Interior quality has improved, but it still can’t match the VW up!. Blocks of bold colour break up the scratchy plastics meaning it looks great, but feels cheap in places. Go for the optional seven-inch ‘x-touch’ system though, which offers a simple touchscreen user interface for audio, phone and vehicle functions, and it has all the technology you could need.

Toyota Aygo: engine

Powertrain options couldn’t be simpler – the only engine is a 68bhp 1.0 VVT-i three-cylinder. Essentially the same unit as its predecessor, it’s been tweaked for an improvement in economy of 3.3mpg to 69mpg with CO2 emissions of 95g/km. That’s if you stick with the standard five-speed manual gearbox, go for the x-shift automated manual and that falls to 67.3mpg and 97g/km.

Fortunately it’s lost none of its old feisty character – it never feels quick, but plant your right foot and it fills the cabin with a thrumming three-cylinder crescendo. And you’ll be hearing a lot of it because this engine needs to be revved to produce its best – partly because of its lack of torque, but partly because of the long gear ratios in the five-speed manual box. Chase the redline and you can hit 75mph in second gear.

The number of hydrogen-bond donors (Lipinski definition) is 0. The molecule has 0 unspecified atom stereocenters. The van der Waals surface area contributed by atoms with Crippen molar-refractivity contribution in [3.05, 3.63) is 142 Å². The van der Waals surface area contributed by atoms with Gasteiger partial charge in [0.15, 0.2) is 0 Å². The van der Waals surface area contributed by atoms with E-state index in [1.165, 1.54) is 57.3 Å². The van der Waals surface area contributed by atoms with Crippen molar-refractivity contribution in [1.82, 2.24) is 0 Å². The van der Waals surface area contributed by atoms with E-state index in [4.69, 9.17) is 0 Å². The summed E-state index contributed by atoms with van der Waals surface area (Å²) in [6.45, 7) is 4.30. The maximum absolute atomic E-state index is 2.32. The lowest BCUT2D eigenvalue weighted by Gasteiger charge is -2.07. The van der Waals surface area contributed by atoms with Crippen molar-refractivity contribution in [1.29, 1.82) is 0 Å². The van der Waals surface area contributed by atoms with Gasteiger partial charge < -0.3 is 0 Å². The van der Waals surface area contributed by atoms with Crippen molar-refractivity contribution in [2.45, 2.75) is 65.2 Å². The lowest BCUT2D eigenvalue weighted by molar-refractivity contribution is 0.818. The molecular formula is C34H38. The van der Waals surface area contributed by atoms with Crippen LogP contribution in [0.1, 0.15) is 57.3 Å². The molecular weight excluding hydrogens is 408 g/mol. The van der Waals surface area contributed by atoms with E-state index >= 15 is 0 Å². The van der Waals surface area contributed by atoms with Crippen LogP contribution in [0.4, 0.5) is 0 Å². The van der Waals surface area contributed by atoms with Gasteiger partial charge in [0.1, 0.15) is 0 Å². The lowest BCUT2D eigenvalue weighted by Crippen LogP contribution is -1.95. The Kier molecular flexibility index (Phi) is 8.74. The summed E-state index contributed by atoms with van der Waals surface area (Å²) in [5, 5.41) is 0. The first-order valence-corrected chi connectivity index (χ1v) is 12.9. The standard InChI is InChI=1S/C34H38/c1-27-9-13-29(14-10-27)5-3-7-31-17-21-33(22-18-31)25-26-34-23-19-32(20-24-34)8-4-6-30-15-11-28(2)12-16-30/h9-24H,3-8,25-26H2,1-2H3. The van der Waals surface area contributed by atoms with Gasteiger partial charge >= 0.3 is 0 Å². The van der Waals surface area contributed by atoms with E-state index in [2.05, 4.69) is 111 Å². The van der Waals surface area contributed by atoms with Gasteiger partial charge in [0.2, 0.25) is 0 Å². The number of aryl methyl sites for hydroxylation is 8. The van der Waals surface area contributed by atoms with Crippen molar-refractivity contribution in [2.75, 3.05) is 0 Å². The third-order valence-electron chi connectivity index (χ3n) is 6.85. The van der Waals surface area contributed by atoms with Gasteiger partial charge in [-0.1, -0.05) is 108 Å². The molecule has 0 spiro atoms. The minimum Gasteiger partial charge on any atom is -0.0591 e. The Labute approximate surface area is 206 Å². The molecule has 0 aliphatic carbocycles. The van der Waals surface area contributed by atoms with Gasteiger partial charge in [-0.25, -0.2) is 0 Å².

Toyota Aygo: x-shift automatic

We also had a chance to drive the five-speed ‘x-shift’ automated manual, which actually felt sportier than the manual. Shorter first and second gears improve pick-up out of corners, while manual downshifts are accompanied by a flamboyant blip. You’ll still need to lift off during up shifts, but that’s something you learn pretty quickly.

The biggest stride forward for the new Aygo though is its refinement. While the engine note comes through loud and clear, extra sound deadening reduces road and wind noise significantly. A conversation with your passengers is easily possible at 70mph, without raising your voice.

• Cheapest cars to insure

Ride comfort is impressive, too, but given the amount of body lean in corners it’s to be expected. The steering is 14 per cent sharper, so makes darting in and out of traffic that little bit easier, and the Aygo always feels light on its feet and keen to react.

Ultimately in this class it’s prices that matter, and we’ll have to wait until the summer for the UK list price. We're assuming a small price hike over its predecessor though, which starts at £8,595, so an entry-level price of around £9,000 seems likely. With the VW up! starting at £8,265, the Hyundai i10 at £8,345 and Vauxhall reported to be readying a £7,000 city car, it could be enough to put budget-conscious customers off.